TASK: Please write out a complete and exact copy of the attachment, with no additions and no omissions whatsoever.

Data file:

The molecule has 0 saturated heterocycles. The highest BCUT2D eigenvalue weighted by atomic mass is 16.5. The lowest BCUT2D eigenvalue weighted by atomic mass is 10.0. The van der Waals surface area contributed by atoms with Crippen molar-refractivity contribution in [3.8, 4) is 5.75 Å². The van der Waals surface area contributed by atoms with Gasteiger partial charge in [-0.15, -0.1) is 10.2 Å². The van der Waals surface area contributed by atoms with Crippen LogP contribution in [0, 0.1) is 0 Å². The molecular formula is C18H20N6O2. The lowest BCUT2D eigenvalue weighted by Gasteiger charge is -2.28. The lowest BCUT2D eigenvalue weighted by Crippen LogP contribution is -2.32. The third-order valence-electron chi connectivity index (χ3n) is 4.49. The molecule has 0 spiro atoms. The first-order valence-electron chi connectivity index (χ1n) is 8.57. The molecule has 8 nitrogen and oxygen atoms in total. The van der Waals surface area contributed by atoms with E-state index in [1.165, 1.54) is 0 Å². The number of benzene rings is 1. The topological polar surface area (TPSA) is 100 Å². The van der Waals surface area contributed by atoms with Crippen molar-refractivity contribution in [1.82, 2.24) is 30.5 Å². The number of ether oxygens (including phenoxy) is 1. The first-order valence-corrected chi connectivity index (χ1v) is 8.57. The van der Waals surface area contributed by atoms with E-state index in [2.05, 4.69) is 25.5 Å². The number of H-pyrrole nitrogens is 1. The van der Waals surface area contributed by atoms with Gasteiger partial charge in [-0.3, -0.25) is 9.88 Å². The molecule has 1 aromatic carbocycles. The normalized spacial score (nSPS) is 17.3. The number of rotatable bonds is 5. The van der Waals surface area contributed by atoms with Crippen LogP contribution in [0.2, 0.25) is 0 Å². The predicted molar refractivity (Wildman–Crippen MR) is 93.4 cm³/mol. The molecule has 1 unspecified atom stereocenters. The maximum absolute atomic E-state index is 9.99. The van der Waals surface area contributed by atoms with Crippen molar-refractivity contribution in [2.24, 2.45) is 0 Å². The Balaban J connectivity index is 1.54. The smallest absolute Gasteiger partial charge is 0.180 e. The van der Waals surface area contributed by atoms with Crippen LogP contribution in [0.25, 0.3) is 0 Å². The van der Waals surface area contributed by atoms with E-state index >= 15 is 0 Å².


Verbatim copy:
The molecule has 0 saturated heterocycles. The highest BCUT2D eigenvalue weighted by atomic mass is 16.5. The lowest BCUT2D eigenvalue weighted by atomic mass is 10.0. The van der Waals surface area contributed by atoms with Crippen molar-refractivity contribution in [3.8, 4) is 5.75 Å². The van der Waals surface area contributed by atoms with Gasteiger partial charge in [-0.15, -0.1) is 10.2 Å². The van der Waals surface area contributed by atoms with Crippen LogP contribution in [0, 0.1) is 0 Å². The molecular formula is C18H20N6O2. The lowest BCUT2D eigenvalue weighted by Gasteiger charge is -2.28. The lowest BCUT2D eigenvalue weighted by Crippen LogP contribution is -2.32. The third-order valence-electron chi connectivity index (χ3n) is 4.49. The molecule has 0 spiro atoms. The first-order valence-electron chi connectivity index (χ1n) is 8.57. The molecule has 8 nitrogen and oxygen atoms in total. The van der Waals surface area contributed by atoms with E-state index in [1.165, 1.54) is 0 Å². The number of benzene rings is 1. The topological polar surface area (TPSA) is 100 Å². The van der Waals surface area contributed by atoms with Crippen molar-refractivity contribution in [1.82, 2.24) is 30.5 Å². The number of ether oxygens (including phenoxy) is 1. The first-order valence-corrected chi connectivity index (χ1v) is 8.57. The van der Waals surface area contributed by atoms with E-state index in [2.05, 4.69) is 25.5 Å². The number of H-pyrrole nitrogens is 1. The van der Waals surface area contributed by atoms with Gasteiger partial charge in [-0.3, -0.25) is 9.88 Å². The molecule has 1 aromatic carbocycles. The normalized spacial score (nSPS) is 17.3. The number of rotatable bonds is 5. The van der Waals surface area contributed by atoms with Crippen LogP contribution in [0.2, 0.25) is 0 Å². The predicted molar refractivity (Wildman–Crippen MR) is 93.4 cm³/mol. The molecule has 1 unspecified atom stereocenters. The maximum absolute atomic E-state index is 9.99. The van der Waals surface area contributed by atoms with Crippen molar-refractivity contribution in [2.24, 2.45) is 0 Å². The Balaban J connectivity index is 1.54. The smallest absolute Gasteiger partial charge is 0.180 e. The van der Waals surface area contributed by atoms with Crippen LogP contribution in [0.25, 0.3) is 0 Å². The van der Waals surface area contributed by atoms with E-state index >= 15 is 0 Å².